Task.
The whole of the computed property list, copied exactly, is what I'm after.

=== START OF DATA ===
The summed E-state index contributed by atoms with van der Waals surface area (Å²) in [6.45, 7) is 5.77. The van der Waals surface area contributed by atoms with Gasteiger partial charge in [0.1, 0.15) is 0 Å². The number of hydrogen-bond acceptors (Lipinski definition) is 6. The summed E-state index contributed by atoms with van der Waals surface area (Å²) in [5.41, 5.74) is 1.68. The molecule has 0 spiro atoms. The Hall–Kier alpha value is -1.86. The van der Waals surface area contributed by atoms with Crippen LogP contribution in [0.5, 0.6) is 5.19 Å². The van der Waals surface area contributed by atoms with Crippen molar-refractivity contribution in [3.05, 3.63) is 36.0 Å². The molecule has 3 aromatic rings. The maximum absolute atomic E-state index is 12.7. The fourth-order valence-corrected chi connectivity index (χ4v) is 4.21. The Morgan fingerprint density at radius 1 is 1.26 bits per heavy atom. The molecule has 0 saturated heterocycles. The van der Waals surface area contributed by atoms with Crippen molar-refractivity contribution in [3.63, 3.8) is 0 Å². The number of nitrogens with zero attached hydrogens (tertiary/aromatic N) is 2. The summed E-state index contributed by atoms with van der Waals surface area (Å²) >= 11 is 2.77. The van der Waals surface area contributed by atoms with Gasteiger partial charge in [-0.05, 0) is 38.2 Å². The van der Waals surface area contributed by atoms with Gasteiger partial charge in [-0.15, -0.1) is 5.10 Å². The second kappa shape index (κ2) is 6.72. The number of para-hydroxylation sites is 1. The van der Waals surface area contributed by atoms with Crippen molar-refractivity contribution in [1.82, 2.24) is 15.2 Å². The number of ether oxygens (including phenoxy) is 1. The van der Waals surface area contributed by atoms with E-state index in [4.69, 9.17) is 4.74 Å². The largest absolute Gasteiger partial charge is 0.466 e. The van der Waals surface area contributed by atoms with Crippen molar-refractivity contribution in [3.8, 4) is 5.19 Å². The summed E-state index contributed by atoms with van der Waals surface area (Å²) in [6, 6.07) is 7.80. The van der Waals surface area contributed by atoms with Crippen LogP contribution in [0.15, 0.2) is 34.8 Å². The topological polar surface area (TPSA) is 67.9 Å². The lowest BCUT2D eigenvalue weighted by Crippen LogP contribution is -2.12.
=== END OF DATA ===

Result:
The summed E-state index contributed by atoms with van der Waals surface area (Å²) in [6.45, 7) is 5.77. The van der Waals surface area contributed by atoms with Gasteiger partial charge in [0.1, 0.15) is 0 Å². The number of hydrogen-bond acceptors (Lipinski definition) is 6. The summed E-state index contributed by atoms with van der Waals surface area (Å²) in [5.41, 5.74) is 1.68. The molecule has 0 spiro atoms. The Hall–Kier alpha value is -1.86. The van der Waals surface area contributed by atoms with Crippen LogP contribution in [0.5, 0.6) is 5.19 Å². The van der Waals surface area contributed by atoms with Crippen molar-refractivity contribution in [3.05, 3.63) is 36.0 Å². The molecule has 3 aromatic rings. The maximum absolute atomic E-state index is 12.7. The fourth-order valence-corrected chi connectivity index (χ4v) is 4.21. The Morgan fingerprint density at radius 1 is 1.26 bits per heavy atom. The molecule has 0 saturated heterocycles. The van der Waals surface area contributed by atoms with Crippen molar-refractivity contribution in [3.63, 3.8) is 0 Å². The number of nitrogens with zero attached hydrogens (tertiary/aromatic N) is 2. The summed E-state index contributed by atoms with van der Waals surface area (Å²) >= 11 is 2.77. The van der Waals surface area contributed by atoms with Gasteiger partial charge in [-0.05, 0) is 38.2 Å². The van der Waals surface area contributed by atoms with Gasteiger partial charge in [-0.15, -0.1) is 5.10 Å². The second kappa shape index (κ2) is 6.72. The number of para-hydroxylation sites is 1. The van der Waals surface area contributed by atoms with Crippen molar-refractivity contribution in [1.82, 2.24) is 15.2 Å². The number of ether oxygens (including phenoxy) is 1. The van der Waals surface area contributed by atoms with E-state index in [4.69, 9.17) is 4.74 Å². The largest absolute Gasteiger partial charge is 0.466 e. The van der Waals surface area contributed by atoms with Crippen molar-refractivity contribution in [3.8, 4) is 5.19 Å². The summed E-state index contributed by atoms with van der Waals surface area (Å²) in [6, 6.07) is 7.80. The van der Waals surface area contributed by atoms with Crippen LogP contribution in [0.15, 0.2) is 34.8 Å². The topological polar surface area (TPSA) is 67.9 Å². The lowest BCUT2D eigenvalue weighted by Crippen LogP contribution is -2.12.